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Esteemed Contributor
Posts: 2,302
Registered: ‎11-14-2012

Re: Best Lens for Photographing cars

These links may be of help.

 

https://photography-on-the.net/forum/showthread.php?t=1483274

 

https://photography-on-the.net/forum/showthread.php?t=70290

 

https://photography-on-the.net/forum/showthread.php?t=1497040

"A skill is developed through constant practice with a passion to improve, not bought."
New Contributor
Posts: 4
Registered: ‎12-05-2018

Re: Best Lens for Photographing cars

[ Edited ]

@TCampbell wrote:

A slight wide-angle lens works well on cars because it exagerates the size.  When shooting from the front or back, the car appears longer.  When shooting the interior, the interior seems roomier, etc.  You can use a wide angle not just to be "wide" but because of it's property of extending "depth" it makes long objects seem longer as it stretches the depth of the scene. [links removed per forum guidelines]

 

You could do this with the kit 18-55mm lens (assuming you have this lens).  You could go really wide by getting something like the EF-S 10-22mm but I'm not sure you'd really need the extra wide angles below 18mm that the kit lens would already provide.  I'm thinking you'll probably like the look at around 24mm range -- but that's a guess on my part.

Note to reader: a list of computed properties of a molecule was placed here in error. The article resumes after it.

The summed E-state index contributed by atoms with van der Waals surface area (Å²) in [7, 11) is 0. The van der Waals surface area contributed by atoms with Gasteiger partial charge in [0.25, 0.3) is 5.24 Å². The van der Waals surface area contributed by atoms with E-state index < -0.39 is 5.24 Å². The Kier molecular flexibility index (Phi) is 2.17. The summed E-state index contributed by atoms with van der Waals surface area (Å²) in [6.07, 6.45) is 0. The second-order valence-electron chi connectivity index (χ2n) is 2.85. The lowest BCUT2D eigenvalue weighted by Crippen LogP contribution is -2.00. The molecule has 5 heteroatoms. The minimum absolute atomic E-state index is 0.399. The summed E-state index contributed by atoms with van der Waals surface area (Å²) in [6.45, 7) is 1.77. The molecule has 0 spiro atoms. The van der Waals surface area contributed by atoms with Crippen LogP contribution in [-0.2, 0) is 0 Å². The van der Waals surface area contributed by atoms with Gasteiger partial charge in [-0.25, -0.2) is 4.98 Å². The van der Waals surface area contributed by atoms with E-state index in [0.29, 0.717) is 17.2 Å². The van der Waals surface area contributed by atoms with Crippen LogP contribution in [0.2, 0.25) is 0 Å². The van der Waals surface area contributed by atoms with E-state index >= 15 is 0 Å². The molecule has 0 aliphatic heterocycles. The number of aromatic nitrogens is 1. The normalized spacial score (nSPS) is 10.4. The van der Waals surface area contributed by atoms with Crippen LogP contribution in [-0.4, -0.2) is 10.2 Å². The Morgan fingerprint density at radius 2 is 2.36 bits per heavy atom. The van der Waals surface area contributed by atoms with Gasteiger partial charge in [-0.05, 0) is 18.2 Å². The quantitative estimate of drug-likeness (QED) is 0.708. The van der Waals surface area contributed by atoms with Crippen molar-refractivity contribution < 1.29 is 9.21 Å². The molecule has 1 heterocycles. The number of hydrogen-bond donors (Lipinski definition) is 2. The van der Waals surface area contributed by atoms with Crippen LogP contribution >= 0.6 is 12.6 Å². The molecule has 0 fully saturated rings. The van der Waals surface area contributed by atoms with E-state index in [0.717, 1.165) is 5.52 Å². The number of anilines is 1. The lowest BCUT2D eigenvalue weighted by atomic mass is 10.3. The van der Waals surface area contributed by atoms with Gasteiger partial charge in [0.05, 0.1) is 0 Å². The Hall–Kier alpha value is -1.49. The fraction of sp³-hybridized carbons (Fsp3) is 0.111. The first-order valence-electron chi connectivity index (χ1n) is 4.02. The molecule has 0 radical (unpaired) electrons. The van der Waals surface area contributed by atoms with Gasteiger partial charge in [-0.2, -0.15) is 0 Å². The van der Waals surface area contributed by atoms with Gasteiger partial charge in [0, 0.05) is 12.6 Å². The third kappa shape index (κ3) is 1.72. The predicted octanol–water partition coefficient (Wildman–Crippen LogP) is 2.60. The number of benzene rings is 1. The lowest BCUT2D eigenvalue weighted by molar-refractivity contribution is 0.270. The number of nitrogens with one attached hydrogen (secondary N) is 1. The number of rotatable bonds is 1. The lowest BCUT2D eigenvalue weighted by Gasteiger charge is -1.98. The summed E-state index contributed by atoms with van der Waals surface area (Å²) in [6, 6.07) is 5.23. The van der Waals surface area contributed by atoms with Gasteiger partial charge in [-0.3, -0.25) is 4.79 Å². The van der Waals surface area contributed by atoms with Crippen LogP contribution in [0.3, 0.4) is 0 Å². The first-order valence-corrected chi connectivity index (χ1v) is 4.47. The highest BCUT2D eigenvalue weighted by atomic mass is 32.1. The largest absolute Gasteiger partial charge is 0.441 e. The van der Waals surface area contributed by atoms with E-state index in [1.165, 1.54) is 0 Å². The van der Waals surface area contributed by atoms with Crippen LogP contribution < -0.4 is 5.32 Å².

I probably would _not_ use the 50mm lens for a car (but it's not like there are "rules" for this stuff.)  It's just that a car is large and you'll have to walk back farther to get the whole car in frame when using the 50mm.  

 

I think moderately wide (but not extremely wide) is a nice look for most car photos.

 

I probably would not actually "buy" a new lens until you're certain you like the look.  If you're thinking of experiementing with a different focal length then you own, I'd suggest renting the lens for a few days to try out the look before buying.

 

You might also go browse through car photos on a well known site such as Flickr and then check the EXIF data to look at the focal length of the images you like.

 


If you’re not forced into one spot a fast prime like your 50mm is great for a couple reasons:

They’re sharper than cheap zooms

They’re fast, and the narrow depth of field can help reduce background distractions

They’re fast, and the lighting may not be great so you may need the speed

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